17 day 4 hour moon from the Statues
Session name: 20061207.2200
This session was a cold one.
After the seminar, I returned home under a bright, clear moonlit sky. I decided to have a quick photo and observing session nearby at the Statues. Not thinking it was so bad weather-wise I didn't bundle up. I even asked the wife if it was cold and she replied, "You just came in..." Arissa said it was cold. I could have heeded advice from that statement. Not.
This time I set up on the western side of the park entrance at the Statues. Instead of that nasty smel on the eastern side, I could smell funny cigarettes burning - ya know "mary jane". It was on more than one occasion I smelled it but never figured out from where it came. To get a clear shot of Moon over the treetops I set up right on the curb of the sidewalk. Funny enough not many persons stopped by mainly because there was not that much pedestrian traffic.
Altogether there may have been half dozen that stopped by. One young guy, Anthony, stopped by just after two English tourists took interest in the photo setup. Thinking that they would like to look through the eyepiece I removed and replaced the camera with both low and medium power eyepieces. I think they all gotta kick out of it. While there a drunk guy left his nearby party to deliver the punchline: "Do you see Uranus?". And if that wasn't enough, his drunk friend, shouted from a distance with the more original: "Do you see Uranus?" Let's have a drumroll and cymbal crash, please. After that a few individuals and a couple of couples would stop by.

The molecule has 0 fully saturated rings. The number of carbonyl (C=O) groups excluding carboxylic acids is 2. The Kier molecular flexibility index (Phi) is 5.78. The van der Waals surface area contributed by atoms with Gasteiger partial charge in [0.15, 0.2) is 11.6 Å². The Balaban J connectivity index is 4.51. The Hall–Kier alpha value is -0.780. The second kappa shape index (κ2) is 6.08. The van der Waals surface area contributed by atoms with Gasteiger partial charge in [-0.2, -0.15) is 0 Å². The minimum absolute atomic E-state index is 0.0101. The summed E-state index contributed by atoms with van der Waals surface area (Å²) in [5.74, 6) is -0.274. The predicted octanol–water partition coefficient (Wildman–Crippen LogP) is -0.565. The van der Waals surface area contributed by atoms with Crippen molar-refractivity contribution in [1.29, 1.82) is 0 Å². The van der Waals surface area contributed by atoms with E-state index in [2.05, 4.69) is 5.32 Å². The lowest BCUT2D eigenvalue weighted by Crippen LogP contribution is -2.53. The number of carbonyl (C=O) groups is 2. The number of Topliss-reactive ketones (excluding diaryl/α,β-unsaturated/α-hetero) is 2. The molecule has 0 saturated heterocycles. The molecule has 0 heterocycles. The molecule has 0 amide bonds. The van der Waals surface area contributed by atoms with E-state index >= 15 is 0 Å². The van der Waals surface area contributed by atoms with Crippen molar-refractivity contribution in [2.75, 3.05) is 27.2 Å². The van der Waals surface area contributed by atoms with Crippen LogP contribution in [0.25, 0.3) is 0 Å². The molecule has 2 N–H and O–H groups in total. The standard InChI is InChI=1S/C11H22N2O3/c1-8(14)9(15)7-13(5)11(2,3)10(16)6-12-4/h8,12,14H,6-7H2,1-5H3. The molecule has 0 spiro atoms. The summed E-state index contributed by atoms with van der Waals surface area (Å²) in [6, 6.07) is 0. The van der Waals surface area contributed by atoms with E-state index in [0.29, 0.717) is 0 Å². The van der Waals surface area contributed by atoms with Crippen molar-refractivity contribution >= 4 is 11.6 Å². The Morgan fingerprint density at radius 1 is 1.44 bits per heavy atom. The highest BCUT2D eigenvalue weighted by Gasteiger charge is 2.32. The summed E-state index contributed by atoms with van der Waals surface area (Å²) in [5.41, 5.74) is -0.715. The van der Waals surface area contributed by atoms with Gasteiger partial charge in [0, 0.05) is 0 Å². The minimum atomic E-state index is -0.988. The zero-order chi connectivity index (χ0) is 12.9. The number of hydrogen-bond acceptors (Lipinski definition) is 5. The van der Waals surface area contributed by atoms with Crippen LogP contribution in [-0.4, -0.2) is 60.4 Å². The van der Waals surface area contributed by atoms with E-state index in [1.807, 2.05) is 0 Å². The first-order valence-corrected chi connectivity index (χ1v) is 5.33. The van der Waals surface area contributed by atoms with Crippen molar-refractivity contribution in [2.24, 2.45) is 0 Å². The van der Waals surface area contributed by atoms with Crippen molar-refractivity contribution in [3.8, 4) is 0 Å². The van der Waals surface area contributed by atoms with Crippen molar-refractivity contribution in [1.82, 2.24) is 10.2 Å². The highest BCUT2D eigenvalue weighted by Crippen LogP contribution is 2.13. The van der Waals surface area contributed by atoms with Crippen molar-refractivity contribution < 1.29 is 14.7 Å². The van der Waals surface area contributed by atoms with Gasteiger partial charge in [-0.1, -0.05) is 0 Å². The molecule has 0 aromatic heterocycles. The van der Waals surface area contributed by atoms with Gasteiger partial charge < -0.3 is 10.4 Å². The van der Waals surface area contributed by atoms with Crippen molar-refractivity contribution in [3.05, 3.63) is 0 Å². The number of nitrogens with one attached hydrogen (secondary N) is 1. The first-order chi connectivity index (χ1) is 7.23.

Seeing was not good causing boiling along the moon's limb and the wind caused some shake. The boiling along the limb can be seen in the photo as a soft edge. Regardless, Moon was fantastic and I continue to be impressed by what the hobbyist/amateur can accomplish these days. Even the few pedestrians that stopped remarked about how incredible the moon looked in the tiny lcd.
The photo below is a mosiac of three photos showing most of the 17 day 4 hour waning gibbous moon - it's obvious. I fooled with levels to get the midtones to agree with the upper right photo where the terminator crosses into Moon's southeast quadrant.It is also a lesson in field rotation. Since my equatorial mount was not exactly aligned a small error from north is introduced. This becomes very evident when try to overlap features in GIMP.
Crater Tycho is one the youngest craters, the evidence radiates from the
crater extending across the lunar disk as ejecta material from the impact. If there were younger craters of the magnitude they would have covered the ejecta material. The material closest to the crater rim is material from deep within and the ejecta to the far reaches was closer to the surface.
The other large ray crater Copernicus is seen on the edge of the top and right panel. Its diameter spans 58 miles with a rim that betters a half of mile. When its near the terminator the ray system is less pronounced and one can see the multiple peaks, which rise as high as 3/4 of a mile, and slumping walls more clearly. Ray crater Kepler is the smallest of these three landmarks seen
The second photo below is not a nice, sharp photo at all. But it doesn't lack in information and it validates the notes and sketches I recorded in my log book. What attracted my attention were the ridges that ran concentric with the outer wall. In the eyepiece, I could see the shadow which revealed the dorsae presence. The shadows shows softly above the larger crater on Mare Crisium's floor. The shadow cast by Dorsum Termier was almost as strong as that cast by Rupes Recta. The larger crater on the mare floor (on the left edge of the photo) is Picard (23km) and to the right are two smaller ones: Peirce (18.5km) and Swift (11km). It was much more clear looking through the eyepiece than what the camera shows. To the north Dorsum Oppel is seen just outside of the twin, smaller craters mentioned above.
The capes of Lavinum and Olivium open the western rim allowing sunlight to continue pouring in. As night falls across Crisium features on the floor becoming increasingly more evident with dramatic, sharp shadows cutting in from the west.
Crater Cleomedes has fallen over the horizon into darkness, only its central peak strains to catch photons from the Sun.